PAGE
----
All lymph nodes are clear.

giphy1

 

 

 

12
Oct
18

waiting for margins

7D8EDE9E-0F01-4946-B72A-8F9EC47EA618

waiting for who?


Guess they’re not coming today.

I know it’s too much to ask to have a nurse available all weekend to call when pathology results are in, but how many women in how many cities around the world have to wait out long weekends when results don’t come on Fridays? There are people working at call centers for when your surgical incision breaks out in a weird red, hot rash at 6 p.m.; they have people doing MRIs on Sundays; pharmacies are even open until 10 p.m. for those last-minute broad-spectrum antibiotics.* Can’t they have a person who calls with pathology results when they come in, even if it’s a Saturday afternoon?

Blimey.

It would also be nice to know if the lymph nodes were negative.

Just sayin’.

 

*Yes, I know all of these things. No, I don’t want to talk about it further.

 

08
Oct
18

how to help

The past few weeks have been quite a ride.

giphy

I mean, I’ve always been a little (🙄) emotional, but sheesh.

CBD drops were helping, until I was told I needed to stop taking them until after the surgery.

One of my dogs ending up with, well, let’s just call it “some gastrointestinal distress” 😬 hasn’t helped.

My lumpectomy is tomorrow.

*Please know that the above cartoon in no way reflects my feelings about my husband. First of all, we don’t even own a La-Z-Boy.

And I am so grateful for all of the messages of love and support I’ve gotten from so many people. The best of which acknowledge the difficulty of the time I’m going through, and/or include specific offers of assistance.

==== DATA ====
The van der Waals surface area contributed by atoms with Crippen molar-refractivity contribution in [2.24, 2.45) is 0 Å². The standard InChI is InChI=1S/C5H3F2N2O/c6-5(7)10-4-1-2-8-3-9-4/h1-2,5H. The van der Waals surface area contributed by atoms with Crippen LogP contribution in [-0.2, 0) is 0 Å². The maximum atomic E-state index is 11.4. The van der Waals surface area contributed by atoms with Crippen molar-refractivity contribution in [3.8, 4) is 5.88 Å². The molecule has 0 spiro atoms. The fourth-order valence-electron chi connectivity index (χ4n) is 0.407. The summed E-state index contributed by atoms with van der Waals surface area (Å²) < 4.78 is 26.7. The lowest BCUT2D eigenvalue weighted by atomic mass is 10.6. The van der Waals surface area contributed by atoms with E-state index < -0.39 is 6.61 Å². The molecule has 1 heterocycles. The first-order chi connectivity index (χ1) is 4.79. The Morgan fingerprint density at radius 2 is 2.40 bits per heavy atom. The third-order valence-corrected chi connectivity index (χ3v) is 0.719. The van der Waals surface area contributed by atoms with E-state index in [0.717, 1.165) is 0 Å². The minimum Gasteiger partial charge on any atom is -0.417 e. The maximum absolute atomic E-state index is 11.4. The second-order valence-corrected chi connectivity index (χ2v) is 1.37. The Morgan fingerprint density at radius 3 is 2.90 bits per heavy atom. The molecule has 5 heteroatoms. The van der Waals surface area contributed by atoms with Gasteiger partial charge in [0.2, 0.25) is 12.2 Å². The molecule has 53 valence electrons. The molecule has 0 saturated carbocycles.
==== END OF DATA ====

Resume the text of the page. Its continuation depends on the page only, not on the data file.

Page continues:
The thing is, while well-intentioned, and appreciated as such, things like “Cancer picked the wrong woman to mess with!” or “You’ve got this! I know (!!!) you’ll be fine!” don’t really speak the truth; a truth we all know. Because cancer is a test you can’t study for, and there are lots of strong women who have lost their noble battles against it.

You want to feel like


but it actually feels more like


I do accept and treasure it all as encouragement. And it might seem odd, but it’s actually more helpful to acknowledge the randomness and lack of control over all of this. As M said to me last night in a text: Cancer isn’t pink, it sucks.


Looking forward to looking back at all this.

03
Oct
18

counting the yays

Genetics came back — testing 42 (I think) genes for possible links to known cancer predispositions.

They all came back negative.

giphy-downsized1

I’ve also been incredibly moved by the number of people who have responded to my first post about all of this, and to my message on facebook. I still kind of feel like

200w_d cancer.

But the “yays” are piling up, for which I am incredibly grateful.

02
Oct
18

screenwriting 101

Someone should write a movie scene, where a woman walks into a large room, wearing an extremely awkwardly-proportioned hospital gown (whose neck is 23” in circumference, anyway? And why are all hospital gowns designed for this person?), climbs up on a table, drapes her breasts through two openings in a plastic frame that looks a bit like a lobster trap, sticks her arm out for an IV, and then gets sent back into a large metal barrel upon which 20 dwarves bang with sledge hammers for 40 minutes.

I think this would be a very powerful scene.

They should then follow up with the same woman going to get her genetics testing lab work done and encountering a young woman in her 20s with a fantasmagoric scar on one side of her head and no hair, holding a sign declaring that this is her last radiation treatment, and beaming with joy thereto. 

Perspective anyone?

Another reminder of how grateful I should be. 

[sigh]




Reader Appreciation Award

Share This

Share |

Enter your email address to subscribe to this blog and receive notifications of new posts by email.

Join 175 other followers

Follow me on Twitter: sheriji1

Blog Stats

  • 112,986 hits